About Danny Slavich

I am a Christian husband, father, pastor, and poet. I lead Pembroke Road Baptist Church a multi-cultural, multi-generational church in urban South Florida.
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3 Responses to Book Review: How to Read Genesis

  1. Dad says:

    God has such perfect timing.
    I am finishing up doing a study of Matthew in the next couple of weeks. I wanted to teach through Genesis next. (First book of each testament and all that, I guess…)
    I’m gonna get this book as part of my plan.

  2. Alex says:

    What do you think, please, of Obadiah Shoher’s interpretation of the story? (here: ) He takes the text literally to prove that the brothers played a practical joke on Yosef rather than intended to murder him or sell him into slavery. His argument seems fairly strong to me, but I’d like to hear other opinions.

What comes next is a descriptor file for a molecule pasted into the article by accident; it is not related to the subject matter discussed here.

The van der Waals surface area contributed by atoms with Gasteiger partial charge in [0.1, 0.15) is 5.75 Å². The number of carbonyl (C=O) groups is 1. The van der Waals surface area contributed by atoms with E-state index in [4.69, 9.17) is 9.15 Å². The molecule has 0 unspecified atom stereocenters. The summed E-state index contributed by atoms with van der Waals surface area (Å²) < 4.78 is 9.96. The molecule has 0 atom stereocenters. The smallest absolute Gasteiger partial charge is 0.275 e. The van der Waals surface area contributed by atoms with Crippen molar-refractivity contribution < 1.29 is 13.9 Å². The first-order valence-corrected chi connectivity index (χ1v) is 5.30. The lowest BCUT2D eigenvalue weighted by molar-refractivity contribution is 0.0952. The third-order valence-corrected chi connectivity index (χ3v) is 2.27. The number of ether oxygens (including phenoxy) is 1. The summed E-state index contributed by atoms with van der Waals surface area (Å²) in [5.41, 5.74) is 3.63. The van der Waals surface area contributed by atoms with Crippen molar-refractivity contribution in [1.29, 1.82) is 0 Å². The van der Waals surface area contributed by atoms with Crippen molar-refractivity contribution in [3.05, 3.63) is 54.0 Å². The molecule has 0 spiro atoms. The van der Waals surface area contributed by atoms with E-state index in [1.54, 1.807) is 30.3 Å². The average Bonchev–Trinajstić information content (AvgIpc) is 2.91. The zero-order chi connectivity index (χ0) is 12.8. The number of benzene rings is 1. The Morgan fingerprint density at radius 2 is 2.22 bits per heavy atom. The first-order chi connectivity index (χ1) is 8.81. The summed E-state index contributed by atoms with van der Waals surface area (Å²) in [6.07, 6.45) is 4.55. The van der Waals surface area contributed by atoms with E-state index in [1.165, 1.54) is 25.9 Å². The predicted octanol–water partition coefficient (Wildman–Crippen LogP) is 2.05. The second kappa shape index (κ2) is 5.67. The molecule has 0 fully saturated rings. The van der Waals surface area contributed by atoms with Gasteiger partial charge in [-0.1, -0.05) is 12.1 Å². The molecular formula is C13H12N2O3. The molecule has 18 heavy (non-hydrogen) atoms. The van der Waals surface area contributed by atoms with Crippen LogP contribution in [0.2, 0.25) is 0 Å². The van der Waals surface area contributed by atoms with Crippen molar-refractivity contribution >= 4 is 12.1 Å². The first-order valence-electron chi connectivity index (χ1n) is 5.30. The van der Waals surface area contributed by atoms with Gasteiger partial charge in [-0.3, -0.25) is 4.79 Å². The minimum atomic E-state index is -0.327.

3. Danny Slavich says:


    It doesn’t seem to be a very plausible interpretation. I think it misreads Judah’s motives — see the word “profit” in the text, which indicates that Judah wanted to gain financially, along with ridding the brothers of Joseph.

    The text clearly says that the brothers, with Judah at the helm, sold Joseph into slavery. Why else would they be fearful when the again encounter Joseph in the later chapters of Genesis?